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Project Summary Sheet

U.S. Geological Survey, Greater Everglades Priority Ecosystems Science (GE PES) Initiative

Fiscal Year 2005 Study Summary Report

Study Title: Development of Integrated Sampling of Fishes in Forested Wetlands in South Florida with Emphasis on Food Web Structure
Study Start Date: December 2004 Study End Date: December 2006
Web Sites: http://sofia.usgs.gov/projects/fish_sample/
Location (Subregions, Counties, Park or Refuge): FL, Collier & Monroe Counties; Big Cypress NP, Everglades NP
Funding Source: USGS Greater Everglades Priority Ecosystems Science (GE PES) Initiative
Other Complementary Funding Source(s): (Development and Testing of Protocols for Sampling Fishes in Forested Wetlands in Southern Florida (CERP - MAP, McIvor and Lorenz, 2004-2006)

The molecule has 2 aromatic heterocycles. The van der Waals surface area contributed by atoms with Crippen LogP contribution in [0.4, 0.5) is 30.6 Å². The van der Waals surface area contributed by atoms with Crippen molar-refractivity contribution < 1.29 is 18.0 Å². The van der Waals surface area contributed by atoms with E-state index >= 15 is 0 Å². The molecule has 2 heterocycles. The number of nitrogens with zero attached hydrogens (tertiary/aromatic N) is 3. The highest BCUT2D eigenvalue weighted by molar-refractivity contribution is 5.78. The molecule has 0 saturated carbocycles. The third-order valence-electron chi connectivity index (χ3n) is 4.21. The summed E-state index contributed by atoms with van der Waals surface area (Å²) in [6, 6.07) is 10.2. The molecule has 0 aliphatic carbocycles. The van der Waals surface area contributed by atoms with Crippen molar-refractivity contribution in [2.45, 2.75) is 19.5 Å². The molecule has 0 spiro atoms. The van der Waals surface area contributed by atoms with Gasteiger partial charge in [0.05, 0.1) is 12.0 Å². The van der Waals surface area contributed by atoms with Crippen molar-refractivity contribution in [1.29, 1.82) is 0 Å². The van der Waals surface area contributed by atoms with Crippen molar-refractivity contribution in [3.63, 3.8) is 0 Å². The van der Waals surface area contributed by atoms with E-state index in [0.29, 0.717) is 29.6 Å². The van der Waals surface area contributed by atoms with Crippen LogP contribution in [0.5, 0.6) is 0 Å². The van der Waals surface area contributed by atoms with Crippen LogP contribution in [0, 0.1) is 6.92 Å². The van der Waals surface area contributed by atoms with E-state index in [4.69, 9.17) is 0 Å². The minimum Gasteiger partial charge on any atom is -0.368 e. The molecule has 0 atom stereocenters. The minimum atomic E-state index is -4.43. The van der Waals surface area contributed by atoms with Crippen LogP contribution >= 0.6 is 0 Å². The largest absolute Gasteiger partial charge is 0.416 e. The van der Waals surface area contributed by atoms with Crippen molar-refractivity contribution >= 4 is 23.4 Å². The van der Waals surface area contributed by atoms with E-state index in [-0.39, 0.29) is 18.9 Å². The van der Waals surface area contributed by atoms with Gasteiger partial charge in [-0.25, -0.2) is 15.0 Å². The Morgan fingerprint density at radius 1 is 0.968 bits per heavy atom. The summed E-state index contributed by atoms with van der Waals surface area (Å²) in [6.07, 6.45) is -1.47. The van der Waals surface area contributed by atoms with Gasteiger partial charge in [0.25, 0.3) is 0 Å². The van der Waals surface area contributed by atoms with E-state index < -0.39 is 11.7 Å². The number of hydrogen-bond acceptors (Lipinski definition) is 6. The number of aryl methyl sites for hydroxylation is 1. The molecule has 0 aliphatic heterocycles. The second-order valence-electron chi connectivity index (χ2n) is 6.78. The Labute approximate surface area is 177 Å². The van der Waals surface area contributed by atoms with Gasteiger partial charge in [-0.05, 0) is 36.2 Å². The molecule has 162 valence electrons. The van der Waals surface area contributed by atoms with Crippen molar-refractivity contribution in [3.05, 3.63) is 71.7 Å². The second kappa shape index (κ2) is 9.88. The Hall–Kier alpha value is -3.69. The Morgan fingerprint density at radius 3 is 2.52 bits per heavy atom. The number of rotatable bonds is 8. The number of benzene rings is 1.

Funding History: New study
Principal Investigators: Carole McIvor and William F. Loftus
Study Personnel: Jerome Lorenz and three National Audubon Society (NAS) CESU cooperators; ETI contractors N. Silverman, K. Kuss; Joel Trexler, FIU Cooperator.
Supporting Organizations: Everglades National Park (ENP), Big Cypress National Preserve (BCNP), Florida International University (FIU), University of South Florida (USF)
Associated / Linked Studies: Role of marsh-mangrove interface habitats as aquatic refuges for wetland fishes and other aquatic animals (MAP 3.1.4.7, William Loftus, P.I.)